My single most important point in this review is do not let this UI distract you from the power of this collection management software. All jokes aside about the look, you will be hard pressed to find a more comprehensive management app for Windows or Mac. You just have to look beyond the UI and if you can do that, you will find the wealth of this application.
Coin Entry & Information
As you would expect, Coin Manage comes with a pre-built collection database named My Collection. You can keep it that or rename it. To enter a coin, you tap the Add Coin icon on the far left of the toolbar or use the shortcut Control+N. This dialog box is broken down into several key elements. In the upper left is a menu driven window that allows you to select the type of coin you are entering into your collection. It has all United States coins, Mint Sets, Proof Sets, Commemoratives, Medals, and other commemorative sets as well as bullion. Scroll down and find the denomination of coin you are entering, then tap the + sign by it. This will open up a sub-menu of the types of coins for that denomination which you can also select.
Doing this will populate the larger window to the right. This is where you will find the year, Mint Mark, and varieties of that particular denomination. Click to highlight the year you want to add to your collection and the lower-left window will popular with current values of that particular coin with an often generic photo provided by Coin Manage for that coin (but not necessarily the variety). You can then click on the values list for the grade of your coin (you can enter them manually too as well as values) and the value will auto-populate. At its most basic level, this is how you enter a coin into the app. But there is so much more detail available to enter if you want to do so.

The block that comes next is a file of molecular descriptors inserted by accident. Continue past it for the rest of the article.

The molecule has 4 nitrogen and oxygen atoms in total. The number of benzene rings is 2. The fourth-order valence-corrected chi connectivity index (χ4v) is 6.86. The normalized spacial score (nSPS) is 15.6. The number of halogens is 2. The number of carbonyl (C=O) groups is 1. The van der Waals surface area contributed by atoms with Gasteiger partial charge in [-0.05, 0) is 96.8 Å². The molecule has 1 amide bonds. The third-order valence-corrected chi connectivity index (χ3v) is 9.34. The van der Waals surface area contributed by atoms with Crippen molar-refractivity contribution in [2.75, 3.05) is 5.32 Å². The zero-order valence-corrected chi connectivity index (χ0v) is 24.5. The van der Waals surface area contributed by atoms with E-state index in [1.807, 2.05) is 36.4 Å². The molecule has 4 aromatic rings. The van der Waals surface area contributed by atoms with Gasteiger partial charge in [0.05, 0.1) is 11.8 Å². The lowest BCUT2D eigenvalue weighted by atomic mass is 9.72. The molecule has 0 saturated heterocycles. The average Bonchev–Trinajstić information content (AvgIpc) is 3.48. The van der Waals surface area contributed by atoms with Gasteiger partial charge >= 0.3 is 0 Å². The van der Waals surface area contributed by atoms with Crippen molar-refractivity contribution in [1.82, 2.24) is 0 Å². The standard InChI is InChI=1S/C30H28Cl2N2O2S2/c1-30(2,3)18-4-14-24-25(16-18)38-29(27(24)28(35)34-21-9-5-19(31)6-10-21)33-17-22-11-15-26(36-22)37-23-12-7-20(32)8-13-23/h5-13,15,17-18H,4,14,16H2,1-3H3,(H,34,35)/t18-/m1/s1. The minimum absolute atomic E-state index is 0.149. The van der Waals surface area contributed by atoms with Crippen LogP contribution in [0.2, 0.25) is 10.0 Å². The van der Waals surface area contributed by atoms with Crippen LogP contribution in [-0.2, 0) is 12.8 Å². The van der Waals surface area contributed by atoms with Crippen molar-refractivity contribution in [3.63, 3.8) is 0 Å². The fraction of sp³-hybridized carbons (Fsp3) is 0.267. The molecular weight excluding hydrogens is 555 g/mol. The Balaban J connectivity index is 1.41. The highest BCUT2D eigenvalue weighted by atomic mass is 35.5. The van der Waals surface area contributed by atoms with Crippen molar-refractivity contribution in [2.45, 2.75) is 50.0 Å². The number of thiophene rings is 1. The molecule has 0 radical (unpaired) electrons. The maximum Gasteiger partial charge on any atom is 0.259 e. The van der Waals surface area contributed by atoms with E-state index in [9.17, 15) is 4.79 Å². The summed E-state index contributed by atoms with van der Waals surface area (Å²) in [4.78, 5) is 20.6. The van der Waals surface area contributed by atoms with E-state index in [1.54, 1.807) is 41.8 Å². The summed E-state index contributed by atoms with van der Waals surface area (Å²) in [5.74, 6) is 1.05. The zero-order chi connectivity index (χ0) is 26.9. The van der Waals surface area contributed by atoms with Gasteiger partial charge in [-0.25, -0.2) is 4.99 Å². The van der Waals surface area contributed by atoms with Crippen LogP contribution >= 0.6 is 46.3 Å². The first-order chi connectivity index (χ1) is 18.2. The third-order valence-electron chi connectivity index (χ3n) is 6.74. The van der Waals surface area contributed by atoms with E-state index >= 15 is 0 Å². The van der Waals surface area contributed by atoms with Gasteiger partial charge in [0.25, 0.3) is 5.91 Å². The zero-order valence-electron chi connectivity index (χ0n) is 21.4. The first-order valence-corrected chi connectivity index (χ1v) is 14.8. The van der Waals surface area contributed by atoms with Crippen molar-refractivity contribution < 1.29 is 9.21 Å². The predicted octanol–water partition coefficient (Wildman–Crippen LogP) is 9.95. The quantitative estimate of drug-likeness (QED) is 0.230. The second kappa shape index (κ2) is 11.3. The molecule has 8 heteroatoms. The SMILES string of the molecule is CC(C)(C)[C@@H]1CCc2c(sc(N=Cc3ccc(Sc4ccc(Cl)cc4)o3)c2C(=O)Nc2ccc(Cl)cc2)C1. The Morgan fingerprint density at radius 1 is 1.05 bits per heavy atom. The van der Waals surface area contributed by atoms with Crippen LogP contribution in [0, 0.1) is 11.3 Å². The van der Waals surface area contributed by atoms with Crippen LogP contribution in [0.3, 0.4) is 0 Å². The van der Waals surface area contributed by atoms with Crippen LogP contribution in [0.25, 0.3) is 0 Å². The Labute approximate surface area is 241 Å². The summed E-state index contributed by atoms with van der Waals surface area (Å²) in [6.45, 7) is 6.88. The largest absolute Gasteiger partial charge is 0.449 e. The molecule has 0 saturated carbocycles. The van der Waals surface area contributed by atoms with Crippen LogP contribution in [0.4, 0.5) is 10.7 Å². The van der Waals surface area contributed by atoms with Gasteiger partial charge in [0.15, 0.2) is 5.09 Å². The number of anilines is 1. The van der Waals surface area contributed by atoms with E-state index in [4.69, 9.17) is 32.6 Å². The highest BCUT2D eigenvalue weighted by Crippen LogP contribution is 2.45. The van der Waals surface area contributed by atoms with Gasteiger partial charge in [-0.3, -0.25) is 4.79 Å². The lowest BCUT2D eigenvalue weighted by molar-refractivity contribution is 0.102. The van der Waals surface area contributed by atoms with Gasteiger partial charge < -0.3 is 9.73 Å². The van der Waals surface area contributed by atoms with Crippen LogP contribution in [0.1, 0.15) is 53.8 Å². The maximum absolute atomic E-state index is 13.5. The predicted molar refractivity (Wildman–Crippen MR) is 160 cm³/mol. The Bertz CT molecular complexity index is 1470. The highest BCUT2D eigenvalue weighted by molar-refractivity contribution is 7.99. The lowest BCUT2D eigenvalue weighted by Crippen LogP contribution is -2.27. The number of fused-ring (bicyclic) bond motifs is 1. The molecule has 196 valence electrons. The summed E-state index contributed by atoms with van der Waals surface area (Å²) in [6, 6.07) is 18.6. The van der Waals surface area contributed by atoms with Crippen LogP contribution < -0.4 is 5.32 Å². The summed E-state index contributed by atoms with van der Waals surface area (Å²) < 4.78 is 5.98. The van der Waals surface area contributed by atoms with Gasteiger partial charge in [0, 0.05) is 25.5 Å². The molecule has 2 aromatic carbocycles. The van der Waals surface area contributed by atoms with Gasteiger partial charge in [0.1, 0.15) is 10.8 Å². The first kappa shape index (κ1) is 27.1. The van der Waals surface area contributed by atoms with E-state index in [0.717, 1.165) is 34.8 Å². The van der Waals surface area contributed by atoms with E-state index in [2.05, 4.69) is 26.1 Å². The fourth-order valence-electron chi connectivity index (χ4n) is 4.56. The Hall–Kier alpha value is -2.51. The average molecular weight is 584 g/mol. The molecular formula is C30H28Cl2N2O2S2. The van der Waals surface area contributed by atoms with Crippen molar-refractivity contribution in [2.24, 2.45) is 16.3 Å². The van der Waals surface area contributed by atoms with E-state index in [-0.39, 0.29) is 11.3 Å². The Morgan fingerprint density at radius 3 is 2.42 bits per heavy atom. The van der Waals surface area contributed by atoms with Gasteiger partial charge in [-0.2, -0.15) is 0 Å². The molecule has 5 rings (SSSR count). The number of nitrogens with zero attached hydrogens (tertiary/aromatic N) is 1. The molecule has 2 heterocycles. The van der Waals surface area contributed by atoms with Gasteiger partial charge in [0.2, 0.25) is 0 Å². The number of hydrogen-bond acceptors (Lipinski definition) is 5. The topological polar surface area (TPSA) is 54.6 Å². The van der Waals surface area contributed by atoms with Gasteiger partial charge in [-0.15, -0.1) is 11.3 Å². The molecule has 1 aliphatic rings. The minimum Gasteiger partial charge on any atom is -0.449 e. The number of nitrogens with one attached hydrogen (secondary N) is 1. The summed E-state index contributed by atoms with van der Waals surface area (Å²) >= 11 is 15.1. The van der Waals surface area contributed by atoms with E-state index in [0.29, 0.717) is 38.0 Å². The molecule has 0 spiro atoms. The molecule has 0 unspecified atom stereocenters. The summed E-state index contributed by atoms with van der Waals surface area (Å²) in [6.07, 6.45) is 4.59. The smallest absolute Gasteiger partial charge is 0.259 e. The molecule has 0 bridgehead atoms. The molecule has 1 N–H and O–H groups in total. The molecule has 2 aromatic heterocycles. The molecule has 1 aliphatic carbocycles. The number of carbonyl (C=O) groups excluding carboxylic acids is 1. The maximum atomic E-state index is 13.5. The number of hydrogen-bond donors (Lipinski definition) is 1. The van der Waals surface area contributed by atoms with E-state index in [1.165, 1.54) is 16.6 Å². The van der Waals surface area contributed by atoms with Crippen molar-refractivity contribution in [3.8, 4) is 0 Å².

At the top of the Add Coin dialog box are several tabs. The Additional Info table allows you to enter a wealth of information about your coin. Here there are dozens of fields that you can fill in to give a complete story of this particular coin in your collection. Some of these fields, like the Grading Service one, are pre-populated with the names of grading services. But you can certainly add your own, or your own name, to this list to indicate that you graded the coin. There are also User-Defined fields where you can put additional information for your coin. Here are just a few of the fields available:
- Catalog Number